I would argue that, even using Stirner's definition, deliberate amorality and/or the rejection of moral judgement is still a moral system that guides a person's thoughts and behaviors, and so the whole post-left critique of morality is rather a moot point that, I would agree, is based on a narrow understanding of the concept.
I think your link provides the best critique when it says that:
"Stirner is clearly committed to the non-nihilistic view that certain kinds of character and modes of behaviour (namely autonomous individuals and actions) are to be valued above all others. His conception of morality is, in this respect, a narrow one, and his rejection of the legitimacy of moral claims is not to be confused with a denial of the propriety of all normative judgement. There is, as a result, no inconsistency in Stirner's frequent use of an explicitly evaluative vocabulary, as when, for example, he praises the egoist for having the ‘courage’ (265) to lie, or condemns the ‘weakness’ (197) of the individual who succumbs to pressure from his family."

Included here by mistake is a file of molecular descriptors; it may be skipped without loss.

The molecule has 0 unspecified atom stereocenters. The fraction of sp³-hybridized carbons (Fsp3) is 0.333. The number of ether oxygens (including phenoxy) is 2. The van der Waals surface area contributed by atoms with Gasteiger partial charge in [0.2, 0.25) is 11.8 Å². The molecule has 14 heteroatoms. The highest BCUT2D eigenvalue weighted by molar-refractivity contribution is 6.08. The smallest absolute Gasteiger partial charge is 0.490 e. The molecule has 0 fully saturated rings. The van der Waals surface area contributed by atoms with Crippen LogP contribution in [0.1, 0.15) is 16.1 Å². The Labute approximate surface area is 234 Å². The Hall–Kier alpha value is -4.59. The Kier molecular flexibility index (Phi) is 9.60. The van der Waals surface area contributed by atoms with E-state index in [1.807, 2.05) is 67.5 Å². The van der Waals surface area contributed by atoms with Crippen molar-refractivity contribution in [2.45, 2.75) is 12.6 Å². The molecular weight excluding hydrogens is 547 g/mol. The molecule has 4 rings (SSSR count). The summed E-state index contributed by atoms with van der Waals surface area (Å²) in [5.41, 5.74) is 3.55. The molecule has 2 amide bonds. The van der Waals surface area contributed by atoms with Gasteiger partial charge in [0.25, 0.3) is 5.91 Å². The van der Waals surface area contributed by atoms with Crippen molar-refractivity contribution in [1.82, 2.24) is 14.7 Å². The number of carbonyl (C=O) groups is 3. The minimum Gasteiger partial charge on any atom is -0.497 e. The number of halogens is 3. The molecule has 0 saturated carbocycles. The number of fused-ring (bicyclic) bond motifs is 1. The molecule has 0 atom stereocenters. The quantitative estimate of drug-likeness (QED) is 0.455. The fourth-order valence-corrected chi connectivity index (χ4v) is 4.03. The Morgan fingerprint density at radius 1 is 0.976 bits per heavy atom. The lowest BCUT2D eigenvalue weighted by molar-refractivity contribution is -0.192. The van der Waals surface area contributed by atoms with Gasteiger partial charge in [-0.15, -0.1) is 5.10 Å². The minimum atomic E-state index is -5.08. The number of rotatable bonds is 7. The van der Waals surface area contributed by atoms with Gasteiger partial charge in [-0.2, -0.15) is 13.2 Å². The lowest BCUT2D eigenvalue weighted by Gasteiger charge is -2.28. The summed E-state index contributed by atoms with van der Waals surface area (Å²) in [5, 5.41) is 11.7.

In essence, he rejects all morality except the form of morality that fits his definition (which is still morality, despite his slapping a different title on it) and then he freely uses his own idea of morality to pass judgement on others, the same type of behavior that his "absence of morality" was supposed to get rid of.
Overall, the problem with amorality is that it is, like much of the rest of post-leftist thinking, philosophically sound (And what isn't, if you make up enough definitions and invent your own system of thinking to justify it?) but not realistic. People will never be free of morality, and it is naive to assume that is a possibility. Stirner's own adoption of what is essentially a moral system with a different name immediately after his rejection of moral systems stands testament to that.
And even if humans could be free of morality, then they would have to face the fact that, as Saul Newman said, the absence of moral judgement makes it impossible to develop of a critique of authority. Why become an anarchist if opression is not morally objectionable to you?